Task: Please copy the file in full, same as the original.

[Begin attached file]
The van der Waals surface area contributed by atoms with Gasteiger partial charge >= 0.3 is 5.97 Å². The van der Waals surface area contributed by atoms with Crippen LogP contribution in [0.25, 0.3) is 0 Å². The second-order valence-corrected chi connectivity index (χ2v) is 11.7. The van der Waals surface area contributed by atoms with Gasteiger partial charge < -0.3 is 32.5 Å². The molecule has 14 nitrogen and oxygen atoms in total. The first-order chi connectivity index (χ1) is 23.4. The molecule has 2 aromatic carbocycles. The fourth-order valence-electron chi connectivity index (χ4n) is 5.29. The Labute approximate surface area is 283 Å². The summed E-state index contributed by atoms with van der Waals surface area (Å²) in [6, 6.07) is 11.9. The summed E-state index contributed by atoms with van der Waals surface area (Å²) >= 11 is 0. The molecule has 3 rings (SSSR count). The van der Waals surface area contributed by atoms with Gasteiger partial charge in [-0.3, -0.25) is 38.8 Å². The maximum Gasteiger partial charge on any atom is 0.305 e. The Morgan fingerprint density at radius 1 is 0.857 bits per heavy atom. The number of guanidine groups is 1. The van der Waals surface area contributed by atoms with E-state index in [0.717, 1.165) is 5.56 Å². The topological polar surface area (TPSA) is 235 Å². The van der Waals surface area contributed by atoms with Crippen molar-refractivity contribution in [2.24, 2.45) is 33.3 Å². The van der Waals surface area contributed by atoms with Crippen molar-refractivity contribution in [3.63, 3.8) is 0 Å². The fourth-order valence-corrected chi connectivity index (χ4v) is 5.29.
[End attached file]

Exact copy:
The van der Waals surface area contributed by atoms with Gasteiger partial charge >= 0.3 is 5.97 Å². The van der Waals surface area contributed by atoms with Crippen LogP contribution in [0.25, 0.3) is 0 Å². The second-order valence-corrected chi connectivity index (χ2v) is 11.7. The van der Waals surface area contributed by atoms with Gasteiger partial charge < -0.3 is 32.5 Å². The molecule has 14 nitrogen and oxygen atoms in total. The first-order chi connectivity index (χ1) is 23.4. The molecule has 2 aromatic carbocycles. The fourth-order valence-electron chi connectivity index (χ4n) is 5.29. The Labute approximate surface area is 283 Å². The summed E-state index contributed by atoms with van der Waals surface area (Å²) in [6, 6.07) is 11.9. The summed E-state index contributed by atoms with van der Waals surface area (Å²) >= 11 is 0. The molecule has 3 rings (SSSR count). The van der Waals surface area contributed by atoms with Gasteiger partial charge in [-0.3, -0.25) is 38.8 Å². The maximum Gasteiger partial charge on any atom is 0.305 e. The Morgan fingerprint density at radius 1 is 0.857 bits per heavy atom. The number of guanidine groups is 1. The van der Waals surface area contributed by atoms with E-state index in [0.717, 1.165) is 5.56 Å². The topological polar surface area (TPSA) is 235 Å². The van der Waals surface area contributed by atoms with Crippen molar-refractivity contribution in [2.24, 2.45) is 33.3 Å². The van der Waals surface area contributed by atoms with Crippen molar-refractivity contribution in [3.63, 3.8) is 0 Å². The fourth-order valence-corrected chi connectivity index (χ4v) is 5.29.